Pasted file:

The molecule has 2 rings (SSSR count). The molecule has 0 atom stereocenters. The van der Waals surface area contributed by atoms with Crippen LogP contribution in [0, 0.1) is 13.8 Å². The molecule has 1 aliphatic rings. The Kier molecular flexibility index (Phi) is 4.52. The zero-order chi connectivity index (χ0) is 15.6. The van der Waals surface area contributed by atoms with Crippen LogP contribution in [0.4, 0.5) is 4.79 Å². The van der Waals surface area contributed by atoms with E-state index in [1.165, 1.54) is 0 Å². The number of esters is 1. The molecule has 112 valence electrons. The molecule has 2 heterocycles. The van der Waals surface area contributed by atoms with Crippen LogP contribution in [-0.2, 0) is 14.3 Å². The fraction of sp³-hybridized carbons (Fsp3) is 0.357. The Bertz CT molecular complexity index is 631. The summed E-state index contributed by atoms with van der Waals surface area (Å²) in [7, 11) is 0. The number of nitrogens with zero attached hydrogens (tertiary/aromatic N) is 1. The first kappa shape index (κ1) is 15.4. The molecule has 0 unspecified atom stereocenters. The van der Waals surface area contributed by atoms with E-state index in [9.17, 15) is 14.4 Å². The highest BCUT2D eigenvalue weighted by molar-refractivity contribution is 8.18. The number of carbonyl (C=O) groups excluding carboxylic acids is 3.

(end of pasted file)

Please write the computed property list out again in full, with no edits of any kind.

The molecule has 2 rings (SSSR count). The molecule has 0 atom stereocenters. The van der Waals surface area contributed by atoms with Crippen LogP contribution in [0, 0.1) is 13.8 Å². The molecule has 1 aliphatic rings. The Kier molecular flexibility index (Phi) is 4.52. The zero-order chi connectivity index (χ0) is 15.6. The van der Waals surface area contributed by atoms with Crippen LogP contribution in [0.4, 0.5) is 4.79 Å². The van der Waals surface area contributed by atoms with E-state index in [1.165, 1.54) is 0 Å². The number of esters is 1. The molecule has 112 valence electrons. The molecule has 2 heterocycles. The van der Waals surface area contributed by atoms with Crippen LogP contribution in [-0.2, 0) is 14.3 Å². The fraction of sp³-hybridized carbons (Fsp3) is 0.357. The Bertz CT molecular complexity index is 631. The summed E-state index contributed by atoms with van der Waals surface area (Å²) in [7, 11) is 0. The number of nitrogens with zero attached hydrogens (tertiary/aromatic N) is 1. The first kappa shape index (κ1) is 15.4. The molecule has 0 unspecified atom stereocenters. The van der Waals surface area contributed by atoms with E-state index in [9.17, 15) is 14.4 Å². The highest BCUT2D eigenvalue weighted by molar-refractivity contribution is 8.18. The number of carbonyl (C=O) groups excluding carboxylic acids is 3.